Sylvius Lectures

Sylvius Lectures

sylvius1The Sylvius Lectures refer to a prestigious lecture series organized and funded by the Leiden Institute for brain and Cognition (LIBC). Named after the German-Dutch physiologist and anatomist Franciscus Sylvius, discoverer of the brain’s Sylvian fissure, who died in Leiden in 1672, this annual lecture series presents a set of five or six internationally renowned speakers. Research areas of these invited speakers relate to one of the LIBC hot spots, i.e. Junior (brain development), Language, Stress or Pharmacology.
The lectures are open to all, no registration is required.

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Date & Time: September 6, 4pm
Location: Faculteit Sociale Wetenschappen, Pieter de la Court gebouw, Wassenaarseweg 52, room to be announced

 

 

 

goebelDate & Time: November 1st, 4.30 pm
Location: Faculteit Sociale Wetenschappen, Pieter de la Court gebouw, Wassenaarseweg 52, room to be announced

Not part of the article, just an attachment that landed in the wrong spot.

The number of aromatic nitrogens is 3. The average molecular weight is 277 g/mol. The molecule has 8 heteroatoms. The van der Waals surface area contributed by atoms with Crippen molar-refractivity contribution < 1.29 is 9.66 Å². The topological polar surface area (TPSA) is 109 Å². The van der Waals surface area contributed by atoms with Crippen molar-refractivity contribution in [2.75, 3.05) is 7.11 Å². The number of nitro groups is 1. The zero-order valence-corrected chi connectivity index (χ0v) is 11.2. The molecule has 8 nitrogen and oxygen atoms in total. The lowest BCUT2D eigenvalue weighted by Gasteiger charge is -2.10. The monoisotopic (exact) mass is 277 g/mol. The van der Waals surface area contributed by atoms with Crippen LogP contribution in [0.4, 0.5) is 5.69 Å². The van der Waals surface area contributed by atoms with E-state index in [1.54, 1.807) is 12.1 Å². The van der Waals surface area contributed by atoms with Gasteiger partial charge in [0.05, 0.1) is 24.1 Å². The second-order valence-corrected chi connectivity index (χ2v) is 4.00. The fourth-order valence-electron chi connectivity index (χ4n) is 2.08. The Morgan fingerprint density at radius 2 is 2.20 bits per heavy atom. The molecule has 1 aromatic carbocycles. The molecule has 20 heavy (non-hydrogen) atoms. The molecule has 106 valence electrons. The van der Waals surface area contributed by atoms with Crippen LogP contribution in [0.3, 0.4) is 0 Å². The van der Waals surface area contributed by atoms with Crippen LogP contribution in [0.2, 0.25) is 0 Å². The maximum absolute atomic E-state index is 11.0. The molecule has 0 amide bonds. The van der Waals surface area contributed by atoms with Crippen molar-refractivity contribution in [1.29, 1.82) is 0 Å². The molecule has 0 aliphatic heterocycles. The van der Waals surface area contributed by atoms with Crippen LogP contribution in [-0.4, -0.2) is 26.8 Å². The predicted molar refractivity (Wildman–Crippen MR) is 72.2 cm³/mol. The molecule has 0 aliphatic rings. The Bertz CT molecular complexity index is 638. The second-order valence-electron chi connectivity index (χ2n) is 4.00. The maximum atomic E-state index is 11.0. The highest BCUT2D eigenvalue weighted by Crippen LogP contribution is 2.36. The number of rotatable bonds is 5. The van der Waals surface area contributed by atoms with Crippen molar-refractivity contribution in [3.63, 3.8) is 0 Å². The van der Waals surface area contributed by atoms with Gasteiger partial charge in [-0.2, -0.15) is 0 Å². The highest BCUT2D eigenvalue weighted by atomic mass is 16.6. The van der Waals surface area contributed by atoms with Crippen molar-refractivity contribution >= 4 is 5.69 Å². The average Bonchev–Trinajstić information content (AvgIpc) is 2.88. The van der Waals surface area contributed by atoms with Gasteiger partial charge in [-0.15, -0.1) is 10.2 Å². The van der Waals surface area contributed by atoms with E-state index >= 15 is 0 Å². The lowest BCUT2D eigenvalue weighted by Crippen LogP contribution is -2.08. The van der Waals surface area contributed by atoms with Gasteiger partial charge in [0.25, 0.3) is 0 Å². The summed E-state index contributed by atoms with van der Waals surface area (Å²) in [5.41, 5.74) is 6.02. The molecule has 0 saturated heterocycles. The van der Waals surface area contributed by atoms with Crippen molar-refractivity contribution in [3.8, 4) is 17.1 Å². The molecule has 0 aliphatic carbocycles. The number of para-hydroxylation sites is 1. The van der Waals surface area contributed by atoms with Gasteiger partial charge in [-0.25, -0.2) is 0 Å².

Date: 29 November 2018
Time: 2.30 pm

Chills, Thrills, and the Lack Thereof: Insights from Musical Anhedonia (in Engels)
Psyche Loui, Wesleyan University

portrait Psyche Loui

I will present behavioral and neuroimaging evidence for an auditory-emotional network that enables strong emotions to music, and its disruption in musical anhedonia. Results have implications for the origins of music as well as aesthetic experiences more generally. 
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peoplePatel 100x135Hidden connections between musical rhythm and ordinary speech (in Engels)
Aniruddh Patel, Tufts University people

No one would confuse speech and music, yet in the mind they can be linked in surprising ways. I will discuss how the rhythms of a composer’s native language are reflected in the rhythms of his or her instrumental music. Then I will discuss growing evidence for links between nonlinguistic rhythmic processing and early measures of literacy in young children, which has implications for using rhythmic training to improve reading abilities in normal and dyslexic children.
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